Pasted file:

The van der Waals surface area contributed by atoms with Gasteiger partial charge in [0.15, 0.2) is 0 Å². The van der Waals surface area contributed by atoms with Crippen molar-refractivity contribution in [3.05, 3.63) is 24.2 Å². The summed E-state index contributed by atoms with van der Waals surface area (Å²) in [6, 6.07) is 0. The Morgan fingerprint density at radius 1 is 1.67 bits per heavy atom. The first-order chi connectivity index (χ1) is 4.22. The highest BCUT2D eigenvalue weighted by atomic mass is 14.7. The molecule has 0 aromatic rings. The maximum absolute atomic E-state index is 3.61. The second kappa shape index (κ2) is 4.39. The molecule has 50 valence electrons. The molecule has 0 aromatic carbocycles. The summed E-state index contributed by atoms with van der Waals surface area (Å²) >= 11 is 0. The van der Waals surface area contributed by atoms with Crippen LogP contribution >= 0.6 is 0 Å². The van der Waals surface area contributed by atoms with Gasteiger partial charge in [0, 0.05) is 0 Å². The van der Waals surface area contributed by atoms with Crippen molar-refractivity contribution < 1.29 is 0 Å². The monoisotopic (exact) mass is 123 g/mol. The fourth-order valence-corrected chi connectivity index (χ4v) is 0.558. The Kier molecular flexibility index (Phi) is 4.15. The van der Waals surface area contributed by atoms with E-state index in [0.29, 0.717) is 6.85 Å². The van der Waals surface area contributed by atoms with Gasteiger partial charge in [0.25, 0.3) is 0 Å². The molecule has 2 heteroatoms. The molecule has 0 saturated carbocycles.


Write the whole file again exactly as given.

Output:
The van der Waals surface area contributed by atoms with Gasteiger partial charge in [0.15, 0.2) is 0 Å². The van der Waals surface area contributed by atoms with Crippen molar-refractivity contribution in [3.05, 3.63) is 24.2 Å². The summed E-state index contributed by atoms with van der Waals surface area (Å²) in [6, 6.07) is 0. The Morgan fingerprint density at radius 1 is 1.67 bits per heavy atom. The first-order chi connectivity index (χ1) is 4.22. The highest BCUT2D eigenvalue weighted by atomic mass is 14.7. The molecule has 0 aromatic rings. The maximum absolute atomic E-state index is 3.61. The second kappa shape index (κ2) is 4.39. The molecule has 50 valence electrons. The molecule has 0 aromatic carbocycles. The summed E-state index contributed by atoms with van der Waals surface area (Å²) >= 11 is 0. The van der Waals surface area contributed by atoms with Crippen LogP contribution >= 0.6 is 0 Å². The van der Waals surface area contributed by atoms with Gasteiger partial charge in [0, 0.05) is 0 Å². The van der Waals surface area contributed by atoms with Crippen molar-refractivity contribution < 1.29 is 0 Å². The monoisotopic (exact) mass is 123 g/mol. The fourth-order valence-corrected chi connectivity index (χ4v) is 0.558. The Kier molecular flexibility index (Phi) is 4.15. The van der Waals surface area contributed by atoms with E-state index in [0.29, 0.717) is 6.85 Å². The van der Waals surface area contributed by atoms with Gasteiger partial charge in [0.25, 0.3) is 0 Å². The molecule has 2 heteroatoms. The molecule has 0 saturated carbocycles.